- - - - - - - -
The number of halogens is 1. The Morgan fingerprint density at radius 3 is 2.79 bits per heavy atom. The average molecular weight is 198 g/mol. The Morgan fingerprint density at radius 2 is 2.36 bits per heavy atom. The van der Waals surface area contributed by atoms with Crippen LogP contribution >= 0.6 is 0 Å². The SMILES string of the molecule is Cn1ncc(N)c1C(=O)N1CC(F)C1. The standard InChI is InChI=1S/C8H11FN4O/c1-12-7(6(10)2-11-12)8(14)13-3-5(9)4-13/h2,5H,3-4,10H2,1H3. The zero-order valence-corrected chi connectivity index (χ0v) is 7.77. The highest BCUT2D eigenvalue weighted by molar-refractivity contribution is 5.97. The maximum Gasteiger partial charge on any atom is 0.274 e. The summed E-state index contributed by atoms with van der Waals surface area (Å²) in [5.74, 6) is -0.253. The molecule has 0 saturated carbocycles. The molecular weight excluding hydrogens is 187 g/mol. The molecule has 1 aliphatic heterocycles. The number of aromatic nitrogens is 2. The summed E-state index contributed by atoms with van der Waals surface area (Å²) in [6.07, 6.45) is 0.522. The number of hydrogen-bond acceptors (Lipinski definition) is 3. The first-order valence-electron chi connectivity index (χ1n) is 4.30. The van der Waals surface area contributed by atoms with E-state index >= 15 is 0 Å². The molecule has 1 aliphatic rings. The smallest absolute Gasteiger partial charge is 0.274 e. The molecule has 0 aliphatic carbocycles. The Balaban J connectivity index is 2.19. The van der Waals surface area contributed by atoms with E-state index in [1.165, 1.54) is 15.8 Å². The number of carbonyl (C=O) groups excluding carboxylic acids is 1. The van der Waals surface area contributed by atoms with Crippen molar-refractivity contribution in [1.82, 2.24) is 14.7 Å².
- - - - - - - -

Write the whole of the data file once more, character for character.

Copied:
The number of halogens is 1. The Morgan fingerprint density at radius 3 is 2.79 bits per heavy atom. The average molecular weight is 198 g/mol. The Morgan fingerprint density at radius 2 is 2.36 bits per heavy atom. The van der Waals surface area contributed by atoms with Crippen LogP contribution >= 0.6 is 0 Å². The SMILES string of the molecule is Cn1ncc(N)c1C(=O)N1CC(F)C1. The standard InChI is InChI=1S/C8H11FN4O/c1-12-7(6(10)2-11-12)8(14)13-3-5(9)4-13/h2,5H,3-4,10H2,1H3. The zero-order valence-corrected chi connectivity index (χ0v) is 7.77. The highest BCUT2D eigenvalue weighted by molar-refractivity contribution is 5.97. The maximum Gasteiger partial charge on any atom is 0.274 e. The summed E-state index contributed by atoms with van der Waals surface area (Å²) in [5.74, 6) is -0.253. The molecule has 0 saturated carbocycles. The molecular weight excluding hydrogens is 187 g/mol. The molecule has 1 aliphatic heterocycles. The number of aromatic nitrogens is 2. The summed E-state index contributed by atoms with van der Waals surface area (Å²) in [6.07, 6.45) is 0.522. The number of hydrogen-bond acceptors (Lipinski definition) is 3. The first-order valence-electron chi connectivity index (χ1n) is 4.30. The van der Waals surface area contributed by atoms with E-state index >= 15 is 0 Å². The molecule has 1 aliphatic rings. The smallest absolute Gasteiger partial charge is 0.274 e. The molecule has 0 aliphatic carbocycles. The Balaban J connectivity index is 2.19. The van der Waals surface area contributed by atoms with E-state index in [1.165, 1.54) is 15.8 Å². The number of carbonyl (C=O) groups excluding carboxylic acids is 1. The van der Waals surface area contributed by atoms with Crippen molar-refractivity contribution in [1.82, 2.24) is 14.7 Å².